What I see a lot of from avid readers is an intense love of maps in fantasy books. They seem to collect them and talk about them and compare them. Which, to me, is like collecting, talking and comparing bits of chewing gum wrappers. I may occasionally feign interest in a fantasy map, but in truth I skip right past them with barely a second look. So when I saw an author on Twitter asking for fantasy map recommendations, I came up short. The last fantasy map I looked at with any kind of interest was the one in The Chronicles of Narnia, if only to baffle and say to myself, “So racist…so racist.”
But surely drawing a damn map couldn’t be that hard?
And just to prove it – I’m going to show you how.
Materials I’m using:
I used to have Photoshop but I got rid of that and I was too lazy to download and remember how to use Gimp.
I was also too lazy to go buy a blank piece of paper and some pencils. Forget all that scanning.
So instead I used my iPad, my finger and a (free) program called Paper53. Remember, I have an iPad 1 (like the oldest) so the iPad pen tool was way outta my league.
You want to start off by drawing rough landmasses. It’s certainly not going to be pretty but you can get idea of the landmass you’re going to be working with.
You want to go ahead and draw the rough outline of the land mass. In case you’re wondering if I’m going all the way with this gag? I am, I definitely am. It might be hard, but I’ve committed to it now. With the rough landmass, you want to make the lines dodgy. Just kind of scribble along like you truly don’t give a flying fuck.
Okay, so the first thing you want to do is roughly add in some mountains so you can get an idea of where everything is going to be. Mountains tend to occur in specific patterns, like along a coastline – but we’re going to forget about that here for the sake of ART. Because water is usually caught on mountains and flow down towards the ocean, you might want to go ahead and start adding in rivers and shit. And because greenery tends to grow where there’s an abundance of water, you’ll want to go ahead and generally add that in too. But there’s a whole lot of types of terrain to use, so don’t feel limited to just mountains, water and forest. The world comes with deserts, beaches, marshlands, savannahs, frozen tundra, jungle, hills, etc.
Now you can go head and remove all those rough sketch lines. Your map is starting to look a little more real now. You can definitely see it firming up. Go ahead and look at it, glorious! You might want to go along the coast and make sure you’ve got inlets for water to go in and start deciding what terrain you want in certain places. Expect it to still be rough and ugly looking. The beauty comes later.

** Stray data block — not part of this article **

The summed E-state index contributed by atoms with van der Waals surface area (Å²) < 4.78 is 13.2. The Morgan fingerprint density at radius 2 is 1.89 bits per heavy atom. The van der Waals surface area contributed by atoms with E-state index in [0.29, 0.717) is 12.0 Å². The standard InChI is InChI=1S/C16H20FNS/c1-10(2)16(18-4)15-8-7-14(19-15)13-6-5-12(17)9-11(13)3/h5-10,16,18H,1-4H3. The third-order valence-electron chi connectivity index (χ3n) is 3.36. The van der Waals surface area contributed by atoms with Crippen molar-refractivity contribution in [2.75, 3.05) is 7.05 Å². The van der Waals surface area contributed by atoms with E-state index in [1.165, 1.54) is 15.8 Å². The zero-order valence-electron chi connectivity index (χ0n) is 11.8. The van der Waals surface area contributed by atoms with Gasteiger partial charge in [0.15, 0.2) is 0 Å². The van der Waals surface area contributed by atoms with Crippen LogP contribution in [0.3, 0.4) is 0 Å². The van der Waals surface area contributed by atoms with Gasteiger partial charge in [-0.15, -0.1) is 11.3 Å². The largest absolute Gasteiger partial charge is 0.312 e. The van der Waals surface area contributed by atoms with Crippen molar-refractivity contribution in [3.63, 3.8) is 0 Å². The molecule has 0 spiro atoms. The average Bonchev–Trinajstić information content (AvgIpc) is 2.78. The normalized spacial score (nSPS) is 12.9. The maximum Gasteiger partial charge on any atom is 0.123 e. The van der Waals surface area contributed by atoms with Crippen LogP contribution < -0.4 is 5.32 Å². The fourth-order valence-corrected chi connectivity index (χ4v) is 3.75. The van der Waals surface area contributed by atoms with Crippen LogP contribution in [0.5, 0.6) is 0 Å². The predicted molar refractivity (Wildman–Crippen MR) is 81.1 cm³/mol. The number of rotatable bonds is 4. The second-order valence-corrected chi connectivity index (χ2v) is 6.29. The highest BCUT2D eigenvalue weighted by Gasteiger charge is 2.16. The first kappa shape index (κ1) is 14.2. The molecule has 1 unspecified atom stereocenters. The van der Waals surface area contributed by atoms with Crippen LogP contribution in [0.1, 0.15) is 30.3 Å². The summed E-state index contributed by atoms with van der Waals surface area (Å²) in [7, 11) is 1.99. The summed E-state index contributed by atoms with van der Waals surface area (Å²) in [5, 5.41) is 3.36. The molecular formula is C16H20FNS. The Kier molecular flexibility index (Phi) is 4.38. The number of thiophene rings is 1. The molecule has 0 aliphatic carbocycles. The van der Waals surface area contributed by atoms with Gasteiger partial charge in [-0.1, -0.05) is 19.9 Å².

Start to do in little details and swap things in the landscape around until you’re happy with how it geographically looks. Then you’re ready to start playing around with the visuals of how you want different things to look. What does your forest look like? How are you going to represent your desert? How are you going to justify having spent five hours drawing a dick, when your partner walks by and sees what you’ve done?
Now to start figuring out where your towns and cities go and what they’re going to look like. The towns are usually going to be close to water and resources. Place them strategically. Think about it like you’re playing a game of Catan. You want to be close to certain things to build a solid civilisation.
Yadda yadda yadda shading in, yadda yadda yadda, details of the map, yadda yadda yadda, “what have you created? Why are you doing this, Kat? Did you even feed the kids today?” Nope? But it doesn’t matter, you’re DONE!
OOOOOHHHHHHH, DAMN! It’s so beautiful!
I’d like to thank Brandon S. Pilcher for inspiration for the village icons, without this person, I would have been lost. And, of course, the best website to learn how to actually draw fantasy maps is Fantastic Maps where there are actual, real, skilled people doing an amazing job. This is a great resource for authors wanting to learn to draw their own maps for research and world building purposes. And I’d like to thank Steph for taking pictures of actual maps to use for this post. She did such a beautiful job!
Well, embarking on this endeavour has certainly given me a never-before-had appreciation of fantasy maps and the work that goes into making them. Like, I spent all day on that. That took time and effort. And it doesn’t even compare to the maps I have in my books. Of course, they can’t compare to the gloriousness that is Phallusy Island either, but what can?